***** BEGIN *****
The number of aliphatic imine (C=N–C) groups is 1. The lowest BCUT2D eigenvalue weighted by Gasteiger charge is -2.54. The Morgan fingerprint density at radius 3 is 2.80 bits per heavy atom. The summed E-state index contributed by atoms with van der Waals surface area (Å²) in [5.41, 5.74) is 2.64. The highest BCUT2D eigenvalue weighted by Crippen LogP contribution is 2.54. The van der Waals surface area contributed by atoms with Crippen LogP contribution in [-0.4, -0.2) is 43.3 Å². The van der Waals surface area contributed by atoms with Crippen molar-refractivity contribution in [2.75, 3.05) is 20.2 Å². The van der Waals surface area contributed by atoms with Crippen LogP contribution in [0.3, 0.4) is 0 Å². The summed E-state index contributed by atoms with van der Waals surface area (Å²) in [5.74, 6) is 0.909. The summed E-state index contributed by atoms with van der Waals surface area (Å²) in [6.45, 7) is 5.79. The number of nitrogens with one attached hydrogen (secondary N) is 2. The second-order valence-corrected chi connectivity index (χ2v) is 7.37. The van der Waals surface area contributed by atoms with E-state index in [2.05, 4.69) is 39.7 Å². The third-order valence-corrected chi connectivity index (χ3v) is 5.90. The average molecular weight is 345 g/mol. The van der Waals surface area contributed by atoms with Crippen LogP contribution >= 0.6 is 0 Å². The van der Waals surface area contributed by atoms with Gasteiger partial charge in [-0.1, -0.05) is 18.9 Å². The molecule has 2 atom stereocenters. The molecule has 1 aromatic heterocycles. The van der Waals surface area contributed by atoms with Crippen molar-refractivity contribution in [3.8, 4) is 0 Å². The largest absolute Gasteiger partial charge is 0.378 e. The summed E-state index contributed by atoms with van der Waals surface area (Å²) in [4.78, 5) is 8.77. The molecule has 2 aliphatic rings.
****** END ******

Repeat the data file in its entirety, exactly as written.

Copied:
The number of aliphatic imine (C=N–C) groups is 1. The lowest BCUT2D eigenvalue weighted by Gasteiger charge is -2.54. The Morgan fingerprint density at radius 3 is 2.80 bits per heavy atom. The summed E-state index contributed by atoms with van der Waals surface area (Å²) in [5.41, 5.74) is 2.64. The highest BCUT2D eigenvalue weighted by Crippen LogP contribution is 2.54. The van der Waals surface area contributed by atoms with Crippen LogP contribution in [-0.4, -0.2) is 43.3 Å². The van der Waals surface area contributed by atoms with Crippen molar-refractivity contribution in [2.75, 3.05) is 20.2 Å². The van der Waals surface area contributed by atoms with Crippen LogP contribution in [0.3, 0.4) is 0 Å². The summed E-state index contributed by atoms with van der Waals surface area (Å²) in [5.74, 6) is 0.909. The summed E-state index contributed by atoms with van der Waals surface area (Å²) in [6.45, 7) is 5.79. The number of nitrogens with one attached hydrogen (secondary N) is 2. The second-order valence-corrected chi connectivity index (χ2v) is 7.37. The van der Waals surface area contributed by atoms with E-state index in [2.05, 4.69) is 39.7 Å². The third-order valence-corrected chi connectivity index (χ3v) is 5.90. The average molecular weight is 345 g/mol. The van der Waals surface area contributed by atoms with Crippen LogP contribution >= 0.6 is 0 Å². The van der Waals surface area contributed by atoms with Gasteiger partial charge in [-0.1, -0.05) is 18.9 Å². The molecule has 2 atom stereocenters. The molecule has 1 aromatic heterocycles. The van der Waals surface area contributed by atoms with Crippen molar-refractivity contribution in [3.8, 4) is 0 Å². The largest absolute Gasteiger partial charge is 0.378 e. The summed E-state index contributed by atoms with van der Waals surface area (Å²) in [4.78, 5) is 8.77. The molecule has 2 aliphatic rings.